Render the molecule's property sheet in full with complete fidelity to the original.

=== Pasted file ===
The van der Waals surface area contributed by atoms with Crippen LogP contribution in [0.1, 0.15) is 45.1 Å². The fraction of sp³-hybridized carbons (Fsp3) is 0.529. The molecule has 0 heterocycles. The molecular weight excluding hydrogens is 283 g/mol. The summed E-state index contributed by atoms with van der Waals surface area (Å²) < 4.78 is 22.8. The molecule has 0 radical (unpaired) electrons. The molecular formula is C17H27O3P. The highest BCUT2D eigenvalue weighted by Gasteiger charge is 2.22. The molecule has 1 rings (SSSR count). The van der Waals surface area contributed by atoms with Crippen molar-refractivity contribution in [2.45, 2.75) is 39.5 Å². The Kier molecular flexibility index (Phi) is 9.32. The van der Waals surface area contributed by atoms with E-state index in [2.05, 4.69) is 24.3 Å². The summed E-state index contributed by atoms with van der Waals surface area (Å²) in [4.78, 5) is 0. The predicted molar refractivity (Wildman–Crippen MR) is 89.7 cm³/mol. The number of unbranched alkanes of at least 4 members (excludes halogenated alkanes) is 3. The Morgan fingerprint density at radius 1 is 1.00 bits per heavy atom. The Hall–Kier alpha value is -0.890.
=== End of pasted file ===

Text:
The van der Waals surface area contributed by atoms with Crippen LogP contribution in [0.1, 0.15) is 45.1 Å². The fraction of sp³-hybridized carbons (Fsp3) is 0.529. The molecule has 0 heterocycles. The molecular weight excluding hydrogens is 283 g/mol. The summed E-state index contributed by atoms with van der Waals surface area (Å²) < 4.78 is 22.8. The molecule has 0 radical (unpaired) electrons. The molecular formula is C17H27O3P. The highest BCUT2D eigenvalue weighted by Gasteiger charge is 2.22. The molecule has 1 rings (SSSR count). The van der Waals surface area contributed by atoms with Crippen molar-refractivity contribution in [2.45, 2.75) is 39.5 Å². The Kier molecular flexibility index (Phi) is 9.32. The van der Waals surface area contributed by atoms with E-state index in [2.05, 4.69) is 24.3 Å². The summed E-state index contributed by atoms with van der Waals surface area (Å²) in [4.78, 5) is 0. The predicted molar refractivity (Wildman–Crippen MR) is 89.7 cm³/mol. The number of unbranched alkanes of at least 4 members (excludes halogenated alkanes) is 3. The Morgan fingerprint density at radius 1 is 1.00 bits per heavy atom. The Hall–Kier alpha value is -0.890.